While pit bulls are said to be the most likely dog to kill a human, pit bulls are the most misidentified at 40 percent, according to the American Veterinary Medical Association. A dog’s appearance does not necessarily signify its genetic makeup.

If more dogs are said to be pit bulls when they’re not, of course that will raise the number of “pit bull” bites. How a dog is shaped pales in comparison to its socialization, living situation and mental state when it decides to bite a person.

When genetics and data fails, what’s left is people’s unfounded biases against the dogs appearance, not how it acts because of training. Barring a dog from a position based on looks alone, as the SEGDF states, is like barring a human based on how they look. And we all know how messed up that is.

Restoring a reputation

Other guide dog foundations aren’t letting stigma get in the way of making an excellent service dog.

The Animal Farm Foundation in New York trains shelter dogs as mobility, active task work, hearing alert or psychiatric service dogs with no cost to people with disabilities. If necessary, they work within the legal system to end breed-specific legislation.

Most of the dogs in training are of pit bull breeds, showing that how a dog looks bears no weight in their ability to help others. It’s a shame that outdated stereotypes still hinders pit bulls from their full potential, but the tide is turning for those dogs.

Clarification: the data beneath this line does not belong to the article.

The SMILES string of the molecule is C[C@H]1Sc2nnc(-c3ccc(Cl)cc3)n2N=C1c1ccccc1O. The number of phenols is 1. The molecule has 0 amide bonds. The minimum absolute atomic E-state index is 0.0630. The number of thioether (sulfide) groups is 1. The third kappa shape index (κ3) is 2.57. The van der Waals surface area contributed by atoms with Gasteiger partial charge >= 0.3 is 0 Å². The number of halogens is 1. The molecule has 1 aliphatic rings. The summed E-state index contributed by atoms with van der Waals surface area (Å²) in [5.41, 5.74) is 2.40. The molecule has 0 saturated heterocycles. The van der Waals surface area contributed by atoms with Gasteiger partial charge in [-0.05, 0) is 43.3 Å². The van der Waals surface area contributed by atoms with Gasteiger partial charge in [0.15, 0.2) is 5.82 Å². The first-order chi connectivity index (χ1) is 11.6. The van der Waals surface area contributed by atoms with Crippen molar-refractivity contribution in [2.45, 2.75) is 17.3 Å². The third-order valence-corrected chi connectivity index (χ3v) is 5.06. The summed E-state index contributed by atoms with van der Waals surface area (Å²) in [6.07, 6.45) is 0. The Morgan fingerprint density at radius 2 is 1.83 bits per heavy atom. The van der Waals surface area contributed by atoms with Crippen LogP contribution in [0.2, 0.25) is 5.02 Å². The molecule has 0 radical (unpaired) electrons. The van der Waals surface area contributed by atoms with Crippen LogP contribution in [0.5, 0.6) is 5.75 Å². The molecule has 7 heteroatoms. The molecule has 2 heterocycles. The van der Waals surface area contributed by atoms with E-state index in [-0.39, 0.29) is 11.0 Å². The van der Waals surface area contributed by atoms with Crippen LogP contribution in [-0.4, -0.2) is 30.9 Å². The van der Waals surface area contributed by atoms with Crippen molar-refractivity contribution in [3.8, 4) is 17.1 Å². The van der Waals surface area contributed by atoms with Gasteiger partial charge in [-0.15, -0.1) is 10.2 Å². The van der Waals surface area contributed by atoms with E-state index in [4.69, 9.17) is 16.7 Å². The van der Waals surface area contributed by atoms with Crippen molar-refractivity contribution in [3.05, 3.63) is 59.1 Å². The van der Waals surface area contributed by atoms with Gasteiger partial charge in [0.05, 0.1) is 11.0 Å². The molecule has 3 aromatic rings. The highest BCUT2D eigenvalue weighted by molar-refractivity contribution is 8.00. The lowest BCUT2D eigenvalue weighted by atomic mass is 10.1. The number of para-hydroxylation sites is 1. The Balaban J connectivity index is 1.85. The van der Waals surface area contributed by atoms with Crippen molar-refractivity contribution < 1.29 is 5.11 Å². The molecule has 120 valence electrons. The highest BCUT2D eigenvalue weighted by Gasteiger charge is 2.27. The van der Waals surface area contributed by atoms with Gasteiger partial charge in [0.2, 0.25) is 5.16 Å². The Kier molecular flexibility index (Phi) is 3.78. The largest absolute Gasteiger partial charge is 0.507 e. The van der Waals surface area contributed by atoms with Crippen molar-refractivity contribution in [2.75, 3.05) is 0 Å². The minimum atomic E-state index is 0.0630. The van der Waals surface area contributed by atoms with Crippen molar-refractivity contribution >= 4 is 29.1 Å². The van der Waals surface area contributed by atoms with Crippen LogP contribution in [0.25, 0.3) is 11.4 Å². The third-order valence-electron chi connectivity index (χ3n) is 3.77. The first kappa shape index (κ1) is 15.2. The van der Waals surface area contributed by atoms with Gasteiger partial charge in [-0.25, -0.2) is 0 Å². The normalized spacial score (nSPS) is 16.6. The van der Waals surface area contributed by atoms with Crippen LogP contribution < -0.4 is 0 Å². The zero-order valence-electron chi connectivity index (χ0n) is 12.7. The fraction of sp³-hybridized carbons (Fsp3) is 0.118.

Pit bull advocates have been fighting against discrimination against pit bulls by supporting their beloved dogs. Cameron Paschal, a junior biology major who feels an intimate bond with his pit Angel, thinks the service dog ban on pit bulls is ridiculous.

Paschal agrees that pit bulls should be service dogs, as he thinks the dogs are protective, loving and smart, and have the ability to accomplish great feats if trained properly. To Paschal, barring pit bulls would be like banning cars because a few non-safe drivers killed another person.

“Pit bulls get a lot of hate from their reputations as aggressive and mean dogs, but from my experience they are only as bad as their owners. [The dogs] are not the problem, it is the owners and the way [the dogs] are treated,” Paschal said.

Humans have bred dogs for the past 14,000 years to respond to human speech and emotion. Dogs are the animals most aligned with human desires, which is why we bond with them unlike any other animal species.

“I’ve treated my dog with the most love, support and respect I can give,” Paschal said. “In return, she’s become my best friend that will be there to love and protect me no matter what.”

As Paschal asserts and the Animal Farm Foundation demonstrates, pit bulls are as capable of service as any other dog breed.

The only hurdle to pit bulls is outdated stigma and baseless fear against them. We need to treat pit bulls with humanity and let them achieve their full potential.

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(1) comment


12 months worth of "stigma";
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Johana Villafane, 33
Fatal pit bull attack

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Fatal pit bull attack

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Jacari Long,